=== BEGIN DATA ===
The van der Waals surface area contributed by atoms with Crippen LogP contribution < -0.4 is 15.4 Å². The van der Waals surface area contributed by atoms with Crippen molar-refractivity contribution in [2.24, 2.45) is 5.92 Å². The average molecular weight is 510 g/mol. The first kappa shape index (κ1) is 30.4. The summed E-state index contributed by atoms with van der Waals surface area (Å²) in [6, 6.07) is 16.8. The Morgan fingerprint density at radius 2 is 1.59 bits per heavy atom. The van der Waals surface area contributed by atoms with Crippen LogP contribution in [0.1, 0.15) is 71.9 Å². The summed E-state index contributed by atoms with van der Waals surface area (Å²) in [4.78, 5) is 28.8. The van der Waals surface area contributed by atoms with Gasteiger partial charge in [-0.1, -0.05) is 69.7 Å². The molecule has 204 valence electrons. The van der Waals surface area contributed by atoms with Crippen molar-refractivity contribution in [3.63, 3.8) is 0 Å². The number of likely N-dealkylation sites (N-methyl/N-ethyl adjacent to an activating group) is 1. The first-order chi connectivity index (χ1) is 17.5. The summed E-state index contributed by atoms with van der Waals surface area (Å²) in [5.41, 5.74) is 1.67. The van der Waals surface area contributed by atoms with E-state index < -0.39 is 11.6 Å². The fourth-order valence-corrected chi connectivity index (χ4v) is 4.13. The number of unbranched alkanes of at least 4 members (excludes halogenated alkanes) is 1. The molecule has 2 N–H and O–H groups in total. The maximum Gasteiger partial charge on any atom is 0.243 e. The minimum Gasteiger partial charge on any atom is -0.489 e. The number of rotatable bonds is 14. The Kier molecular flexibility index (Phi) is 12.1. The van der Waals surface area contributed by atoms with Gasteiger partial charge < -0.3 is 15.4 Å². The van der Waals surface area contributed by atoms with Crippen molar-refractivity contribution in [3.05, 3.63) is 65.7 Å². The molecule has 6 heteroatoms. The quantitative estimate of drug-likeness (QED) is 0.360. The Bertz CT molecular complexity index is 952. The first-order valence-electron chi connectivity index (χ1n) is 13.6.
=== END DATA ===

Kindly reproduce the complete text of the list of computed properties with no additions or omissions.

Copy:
The van der Waals surface area contributed by atoms with Crippen LogP contribution < -0.4 is 15.4 Å². The van der Waals surface area contributed by atoms with Crippen molar-refractivity contribution in [2.24, 2.45) is 5.92 Å². The average molecular weight is 510 g/mol. The first kappa shape index (κ1) is 30.4. The summed E-state index contributed by atoms with van der Waals surface area (Å²) in [6, 6.07) is 16.8. The Morgan fingerprint density at radius 2 is 1.59 bits per heavy atom. The van der Waals surface area contributed by atoms with Crippen LogP contribution in [0.1, 0.15) is 71.9 Å². The summed E-state index contributed by atoms with van der Waals surface area (Å²) in [4.78, 5) is 28.8. The van der Waals surface area contributed by atoms with Gasteiger partial charge in [-0.1, -0.05) is 69.7 Å². The molecule has 204 valence electrons. The van der Waals surface area contributed by atoms with Crippen molar-refractivity contribution in [3.63, 3.8) is 0 Å². The number of likely N-dealkylation sites (N-methyl/N-ethyl adjacent to an activating group) is 1. The first-order chi connectivity index (χ1) is 17.5. The summed E-state index contributed by atoms with van der Waals surface area (Å²) in [5.41, 5.74) is 1.67. The van der Waals surface area contributed by atoms with E-state index < -0.39 is 11.6 Å². The fourth-order valence-corrected chi connectivity index (χ4v) is 4.13. The number of unbranched alkanes of at least 4 members (excludes halogenated alkanes) is 1. The molecule has 2 N–H and O–H groups in total. The maximum Gasteiger partial charge on any atom is 0.243 e. The minimum Gasteiger partial charge on any atom is -0.489 e. The number of rotatable bonds is 14. The Kier molecular flexibility index (Phi) is 12.1. The van der Waals surface area contributed by atoms with Gasteiger partial charge < -0.3 is 15.4 Å². The van der Waals surface area contributed by atoms with Crippen molar-refractivity contribution in [3.05, 3.63) is 65.7 Å². The molecule has 6 heteroatoms. The quantitative estimate of drug-likeness (QED) is 0.360. The Bertz CT molecular complexity index is 952. The first-order valence-electron chi connectivity index (χ1n) is 13.6.